Please use this identifier to cite or link to this item: http://hdl.handle.net/2440/127375
Type: Thesis
Title: Crouzon syndrome:a clinical and three dimensional radiographic analysis of craniofacial morphology and surgery
Author: Proudman, Timothy William
Issue Date: 1995
School/Discipline: School of Medicine : Surgery
Abstract: The clinical and radiographic appearance of Crouzon syndrome has been analysed for a population of 59 patients. The range of cranio-facial manifestations (and non cranio-facial features) and the natural history of the deformity provide an insight into the pathological processes occurring in Crouzon syndrome. The medical and surgical management of patients with this deformity is discussed. The cranio-facial morphology of Crouzon syndrome has been analysed using cranio-facial osseous landmark co-ordinate data in three dimensions. The landmark co-ordinate data were determined from computer tomography records of 8 patients with Crouzon syndrome (in 4 different age groups). In addition, osseous landmark co-ordinate data were determined from computer tomography records of age-matched normal dried skulls. These data provided an experimental standard of normal cranio-facial morphology and were used for comparison with the data collected from the patients with Crouzon syndrome to generate a mathematical description of the morphology of this syndrome. The accuracy of landmark co-ordinate identification was assessed. Measurements of the size and shape of individual cranio-facial bones were made to demonstrate the morphology of each bone (anatomical units) including the sutures and synchondroses. A statistical comparison of individual cranio-facial bones of each Crouzon patient with the agematched experin1ental standards revealed areas of significant variation from nonnal. As with the clinical data, variability between patients and between age groups was revealed. Specific patterns of morphology for the individual bones in Crouzon syndrome were determined. The ~etailed analysis of the severity and extent of the deformities provided insight into understanding of the pathological forces which contribute to the malformation and provided substantial morphological information upon which strategies for surgical intervention can be based. The nature of the surgical intervention in each of 5 patients was analysed from osseous landmark co-ordinate data derived from the bony elements before and after surgical modification (surgical units), although only short term follow up was available f..o.r analysis. A comparison of the dimensions of the pre-operative surgical unit with those of the experimenra.l standard surgical unit further demonstrated the pathological morphology of this condition. The distance of surgical shift of each bony component was measured by comparison of the preoperative surgical unit with the post-operative surgical unit. This enabled analysis of the methods undertaken and the effectiveness of surgical manoeuvres on patient morphology. Comparison of the post-operative surgical unit with the experimental standard demonstrated the extent of the variation from the experimental standard remaining after surgery. While surgery dealt with the functional considerations, the morphological analysis demonstrated that only the facade of the pathology was manipulated in the patients examined. The present investigation demonstrates the clinical and radiographic features, in detail, of the craniofacial morphology of Crouzon syndrome. Quantification from three dimensional computed tomography reconstructions provides detailed infom1ation on the pathological morphology for each individual with Crouzon syndrome and is able to demonstrate some of the changes occurring immediately after surgical manipulation. This analysis, utilising a recently developed method, re-examines these issues and provides the framework for future developments in this field.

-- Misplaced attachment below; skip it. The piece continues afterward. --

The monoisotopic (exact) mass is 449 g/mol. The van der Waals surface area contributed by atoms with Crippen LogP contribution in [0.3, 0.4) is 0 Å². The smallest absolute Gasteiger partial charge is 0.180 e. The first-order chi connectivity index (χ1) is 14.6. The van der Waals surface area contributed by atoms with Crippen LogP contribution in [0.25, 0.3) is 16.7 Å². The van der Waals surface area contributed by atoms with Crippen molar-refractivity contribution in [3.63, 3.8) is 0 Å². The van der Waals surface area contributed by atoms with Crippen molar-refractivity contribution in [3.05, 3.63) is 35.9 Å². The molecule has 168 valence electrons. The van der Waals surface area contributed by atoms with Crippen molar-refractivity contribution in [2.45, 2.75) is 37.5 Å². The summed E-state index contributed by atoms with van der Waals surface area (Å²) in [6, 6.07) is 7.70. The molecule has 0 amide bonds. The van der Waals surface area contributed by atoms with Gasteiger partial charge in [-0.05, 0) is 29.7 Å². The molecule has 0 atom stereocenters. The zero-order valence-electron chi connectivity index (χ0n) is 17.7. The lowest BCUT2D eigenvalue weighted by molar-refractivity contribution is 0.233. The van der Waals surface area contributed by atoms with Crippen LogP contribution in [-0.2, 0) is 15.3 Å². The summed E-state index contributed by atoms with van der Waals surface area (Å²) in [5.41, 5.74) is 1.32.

Advisor: Abbott, Amanda
Netherway, David
David, David
Dissertation Note: Thesis (M.S.)--University of Adelaide, Dept. of Surgery, 1995
Provenance: This electronic version is made publicly available by the University of Adelaide in accordance with its open access policy for student theses. Copyright in this thesis remains with the author. This thesis may incorporate third party material which has been used by the author pursuant to Fair Dealing exceptions. If you are the owner of any included third party copyright material you wish to be removed from this electronic version, please complete the take down form located at: http://www.adelaide.edu.au/legals
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